The following practice is permitted providing that the organisation(s) involved in any part of the process of authorisation (clinical or organisational) concerned are compliant with points 1-5 above.

  • Following a formally agreed local process, a signatory can authorise a PGD by signing into their organisational email address and sending an email to a nominated individual. It would not be considered good practice to use a personal email address.
  • There are a number of electronic systems which enable individuals to log in, submit, review and approve documents. In such cases, the documents themselves do not need a visible, handwritten signature where there is a secure, electronic audit trail of approval. For example, a JPEG picture of the signature does not have to appear in the PGD although some organisations do insert these securely as part of their locally agreed procedure.
  • It is suffice to state in documents developed using electronic systems which adhere to the guidance above that ‘signatories have approved this PGD using approved electronic authorisation systems’ alongside the names and job titles of all involved and the date of authorisation under this statement.


The email authorisation or the information on the electronic system must be filed and saved according to Information Governance Alliance Records Management Code of Practice for Health and Social Care 2016.

Organisations are advised to seek confirmation from their local Information Governance (IG) Lead to ensure that any systems and processes that are developed are robust and are in line with IG and organisational policy requirements.


There is nothing in PGD legislation or guidance which states that hard copies of individual practitioner agreements or practitioner lists must be used.

Organisations may have electronic systems in place to receive, accept and record evidence and a declaration of competency from an individual practitioner.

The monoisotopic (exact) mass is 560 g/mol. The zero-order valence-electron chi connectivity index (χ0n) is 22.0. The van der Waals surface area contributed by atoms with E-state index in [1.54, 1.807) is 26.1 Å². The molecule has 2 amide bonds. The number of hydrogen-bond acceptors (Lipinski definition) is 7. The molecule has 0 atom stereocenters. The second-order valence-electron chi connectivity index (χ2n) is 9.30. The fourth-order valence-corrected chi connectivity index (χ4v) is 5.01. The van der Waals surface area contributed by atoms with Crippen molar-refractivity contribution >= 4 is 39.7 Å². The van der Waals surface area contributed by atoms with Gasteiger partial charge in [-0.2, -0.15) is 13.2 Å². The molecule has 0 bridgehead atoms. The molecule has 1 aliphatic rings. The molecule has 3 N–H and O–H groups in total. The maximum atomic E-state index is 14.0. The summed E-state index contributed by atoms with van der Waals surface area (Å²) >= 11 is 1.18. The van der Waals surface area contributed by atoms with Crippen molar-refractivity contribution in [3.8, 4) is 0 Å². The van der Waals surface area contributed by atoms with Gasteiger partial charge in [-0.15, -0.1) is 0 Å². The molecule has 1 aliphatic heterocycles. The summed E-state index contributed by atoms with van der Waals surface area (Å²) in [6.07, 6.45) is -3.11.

The practitioner is responsible for ensuring that they have a copy of the authorised PGD and a record of their individual authorisation, whatever format that takes, before practicing under the PGD.

The MHRA have confirmed that electronic systems and processes can be used to record individual authorisation of those using PGDs.

These systems must comply with Patient Group Directions NICE MPG2 2017 which state the following:

Recommendation 1.4.9

For each PGD, the provider organisation should:

  • identify a senior, responsible person from within the service to authorise named, registered health professionals to practise under the PGD (see recommendation 1.1.5)
  • ensure that authorised health professionals have signed the appropriate documentation (see recommendation 1.5.2).

Recommendation 1.5.2

Before practising under a PGD, health professionals should ensure that they:

  • have undertaken the necessary initial training and continuing professional
  • have been assessed as competent and authorised to practise by the provider organisation (see recommendation 1.4.9)
  • have signed the appropriate documentation (see recommendation 1.4.9)
  • are using a copy of the most recent and in date final signed version of the PGD (see recommendation 1.4.10)
  • have read and understand the context and content of the PGD.


Where hard copy PGDs have been superseded, organisations have asked if they need to keep the paper copy on file.

In our opinion, it is acceptable to scan the master copy and keep on file electronically for the required length of time as specified in legislation and in line with Patient Group Directions NICE MPG2 2017.

This process needs to be determined locally according to agreed governance arrangements. Further information can be found in the Q&A about PGD record keeping.